A Mahayana

The origins of Mahayana are particularly obscure. Even the names of its founders are unknown, and scholars disagree about whether it originated in southern or in north-western India. Its formative years were between the 2nd-century bc and the 1st-century ad.

Speculation about the eternal Buddha continued well after the beginning of the Christian era and culminated in the Mahayana doctrine of his threefold nature, or triple “body” (trikaya). These aspects are the body of the essence, the body of communal bliss, and the body of transformation. The body of essence represents the ultimate nature of the Buddha. Beyond form, it is the unchanging absolute and is variously spoken of as pure consciousness or the absolute voidness, the essential nature of all things, and so on. This essential Buddha nature manifests itself, taking on heavenly form as the body of communal bliss. In this form the Buddha sits in godlike splendour, preaching in the heavens. Lastly, the Buddha nature appears on Earth in human form to convert humankind. Such an appearance is known as a body of transformation. The Buddha has taken on such an appearance countless times. Mahayana considers the historical Buddha, Siddhartha Gautama, only one example of the body of transformation.

The new Mahayana concept of the Buddha made possible such concepts as Buddha’s interventions in the world and ongoing revelation that are lacking in Theravada. Belief in the Buddha’s heavenly manifestations led to the development of a significant devotional strand in Mahayana. Some scholars have therefore described the early development of Mahayana in terms of the “Hinduization” of Buddhism.

Another important new concept in Mahayana is that of the bodhisattva or enlightenment being, as the ideal toward which the good Buddhist should aspire. A bodhisattva is an individual who has set out to achieve perfect enlightenment but delays entry into final nirvana in order to make possible the salvation of all other sentient beings. The bodhisattva transfers merit built up over many lifetimes to less fortunate creatures. The key attributes of this social saint are compassion and loving-kindness. For this reason, Mahayana considers the bodhisattva superior to the arhats who represent the ideal of Theravada. Certain bodhisattvas, such as Maitreya, who represents the Buddha’s loving-kindness, and Avalokitesvara or Kuan-yin, who represents his compassion, have become the focus of popular devotional worship in Mahayana.

B Tantrism

By the 7th century ad, a new form of Buddhism known as Tantrism had developed through the blend of Mahayana with popular folk belief and magic in northern India. Similar to Hindu Tantrism, which arose about the same time, Buddhist Tantrism differs from Mahayana in its strong emphasis on ritual, magic, and particular types of meditation. Also known as Vajrayana, the Diamond Vehicle, Tantrism is an esoteric tradition. Its initiation ceremonies involve entry into a mandala, a mystic circle or symbolic map of the spiritual universe. Also important in Tantrism is the use of mudras, or ritual gestures, and mantras, or sacred syllables, which are repeatedly chanted and used as a focus for meditation. Vajrayana became the dominant form of Buddhism in Tibet and was also transmitted through China to Japan, where it continues to be practised by the Shingon sect.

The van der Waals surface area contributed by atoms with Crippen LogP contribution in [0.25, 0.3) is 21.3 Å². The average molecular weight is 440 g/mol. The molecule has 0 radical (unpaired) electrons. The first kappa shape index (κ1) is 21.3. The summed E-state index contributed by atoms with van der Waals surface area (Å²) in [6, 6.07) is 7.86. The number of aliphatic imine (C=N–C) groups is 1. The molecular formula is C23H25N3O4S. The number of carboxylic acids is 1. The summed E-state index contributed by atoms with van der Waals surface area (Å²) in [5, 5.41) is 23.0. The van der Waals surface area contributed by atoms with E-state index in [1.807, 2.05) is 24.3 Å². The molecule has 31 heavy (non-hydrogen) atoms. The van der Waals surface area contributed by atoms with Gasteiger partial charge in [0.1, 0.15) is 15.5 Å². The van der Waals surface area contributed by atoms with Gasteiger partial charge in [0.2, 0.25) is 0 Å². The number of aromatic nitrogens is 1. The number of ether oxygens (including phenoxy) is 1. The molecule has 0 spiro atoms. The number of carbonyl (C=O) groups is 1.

Buddhism spread rapidly throughout the land of its birth. Missionaries dispatched by King Ashoka introduced the religion to southern India and to the northwest part of the subcontinent. According to inscriptions from the Ashokan period, missionaries were sent to countries along the Mediterranean, although without success.

A Asian Expansion

King Ashoka’s son Mahinda and daughter Sanghamitta are credited with the conversion of Sri Lanka. From the beginning of its history there, Theravada was the state religion of Sri Lanka.

According to tradition, one Buddhist mission reached Burma during the reign of Ashoka, but no firm evidence of its presence there appears until much later. The indigenous inhabitants of the area of present-day Burma and Thailand, the Mons, professed Theravada Buddhism. The earliest states of the Burmese, the Pyu in central Burma and the state of Arakan, date from the 3rd-century ad; under Indian influence, they followed Hindu cults, and Mahayana and Tantric forms of Buddhism. The true Burmese, related to the Pyu, established their capital Pagan in 849. They also followed Tantric Buddhism. The supremacy of Theravada Buddhism, which eventually superseded other forms in Burma, began with the reign of the Burmese king Anuruddha in the 11th century. Buddhism was adopted by the Thai people when they finally entered the region from south-western China from the 12th century. From the 13th century, the Thai kingdom of Sukhothai made Theravada Buddhism the official religion of the country.Theravada was adopted by the royal house in Laos during the 14th century.

Both Mahayana and Hinduism had begun to influence Cambodia by the end of the 2nd-century ad, and both flourished there for several centuries. Extensive archaeological remains at the ancient city of Angkor attest to an impressive religious culture created by the Khmer kings under the influence of Hinduism and Mahayana Buddhism. After the 14th century, however, under Thai influence, Theravada gradually replaced the older establishment as the primary religion in Cambodia.